Devolution and divergence in UK health policiesBMJ 2008; 337 doi: https://doi.org/10.1136/bmj.a2616 (Published 15 December 2008) Cite this as: BMJ 2008;337:a2616
- Scott L Greer, assistant professor of health management and policy
- Accepted 3 October 2008
Devolution and spending will probably be the two main health legacies of Tony Blair’s Labour government. Spending, because the historically low cost NHS received one of the greatest bursts of funding in history, with long term consequences for workforce, infrastructure, and patients; and devolution, because it created four distinct health systems just as that spending started. The politics and policy debates of the four systems are very different, and their leaders have used autonomy to pursue different values with, increasingly, different success.
Autonomy and diversity
Devolution gave the Northern Ireland Assembly, Scottish Parliament, and National Assembly for Wales great power over health services and public health. Under the 1998 legislation they are highly autonomous and not subject to any law of shared standards or values. They receive block grants that are not related to need but can be spent as they choose. Some regard them as overfunded, especially relative to English regions outside London (fig 1⇓); questions arise as to whether their worse statistics with respect to health and other issues (fig 2⇓) justify their higher rates of funding.
The UK political system allows and encourages policy divergence, without much attention to its sustainability or consequences for standards, labour markets, or equity.2 Divergence has always existed; all four parts of the UK have distinctive histories and influences, but before 1998 they had fundamental political unity. Since then, the distinctive party politics and debates of each jurisdiction have created diverse policies and trajectories.3
Scotland’s trajectory since 1997 has been rooted in the country’s particular politics and medical history. It has also been very coherent, with policy today largely proceeding in the direction set out by Labour minister (and surgeon) Sam Galbraith in 1997 and foreshadowed in Scottish implementation before then.4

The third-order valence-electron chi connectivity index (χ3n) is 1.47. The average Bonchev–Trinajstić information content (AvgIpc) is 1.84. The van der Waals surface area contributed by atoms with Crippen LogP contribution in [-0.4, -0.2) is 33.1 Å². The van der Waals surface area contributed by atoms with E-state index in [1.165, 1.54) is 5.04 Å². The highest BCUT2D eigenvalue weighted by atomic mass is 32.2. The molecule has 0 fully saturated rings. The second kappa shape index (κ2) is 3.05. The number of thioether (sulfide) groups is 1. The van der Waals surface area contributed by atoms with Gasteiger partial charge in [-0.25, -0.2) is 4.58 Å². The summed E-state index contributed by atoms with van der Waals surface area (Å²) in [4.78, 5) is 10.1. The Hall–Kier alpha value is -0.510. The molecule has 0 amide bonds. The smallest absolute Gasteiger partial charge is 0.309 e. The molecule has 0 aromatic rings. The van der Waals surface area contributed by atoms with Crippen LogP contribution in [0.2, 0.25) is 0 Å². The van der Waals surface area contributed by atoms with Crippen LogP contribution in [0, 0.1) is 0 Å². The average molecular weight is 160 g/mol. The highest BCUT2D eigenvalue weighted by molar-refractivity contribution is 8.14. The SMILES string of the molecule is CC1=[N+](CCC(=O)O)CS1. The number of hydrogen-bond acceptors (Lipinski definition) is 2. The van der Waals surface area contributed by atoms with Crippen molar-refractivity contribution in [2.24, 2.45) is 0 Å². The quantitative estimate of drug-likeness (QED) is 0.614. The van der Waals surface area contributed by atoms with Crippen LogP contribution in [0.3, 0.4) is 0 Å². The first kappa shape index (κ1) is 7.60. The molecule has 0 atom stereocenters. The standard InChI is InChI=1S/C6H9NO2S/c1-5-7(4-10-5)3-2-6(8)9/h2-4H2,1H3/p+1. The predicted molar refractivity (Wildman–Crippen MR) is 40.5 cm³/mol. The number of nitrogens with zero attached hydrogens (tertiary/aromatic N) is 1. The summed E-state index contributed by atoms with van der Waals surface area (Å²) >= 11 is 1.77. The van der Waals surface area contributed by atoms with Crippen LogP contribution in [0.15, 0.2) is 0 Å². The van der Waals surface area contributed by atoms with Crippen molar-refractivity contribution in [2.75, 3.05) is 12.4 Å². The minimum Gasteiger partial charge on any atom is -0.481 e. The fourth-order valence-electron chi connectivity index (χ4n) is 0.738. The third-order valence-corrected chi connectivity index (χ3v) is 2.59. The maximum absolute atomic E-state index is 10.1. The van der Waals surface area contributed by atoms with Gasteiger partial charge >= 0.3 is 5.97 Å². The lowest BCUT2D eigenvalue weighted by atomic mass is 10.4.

The underlying politics of Scottish health care explain this coherence. Scotland has long had high status medical leaders who are closely connected with policy, and is still home to a dense concentration of professional and academic leaders. They advise a party system in which the main cleft is between the Labour Party and Scottish National Party (SNP). Electoral battles tend to be about which party better reflects Scottish distinctiveness and perceived communitarian values; examples of Scottish policies that gained impetus from the chance to lead in the UK include free long term personal care for elderly people and banning smoking in public places.
The result is politics that values professionalism, as well as professionals. The organisational policies are relatively simple: abolition of the division between purchaser and provider and integration of the entire system into 14 geographical health boards,5 creating a simple and relatively flat organisational structure. The changes also eliminated the key managerial power base of the trust. Unification of trusts into boards means that Scottish ministers have fewer levers with which to control managers, and managers have fewer levers with which to control their staff. The reliance on professionals appears in the background as an assumption of policy makers and as a consequence of reducing managerial power.
The most serious political problems were connected to something much more tangible: service configurations. Discontent with reconfigurations over recent years led the SNP and Labour to pledge democratic elections for health boards in 2007. This policy is proceeding slowly because the current government does not have a legislative majority and because it is not easy to specify the elected boards’ role and autonomy.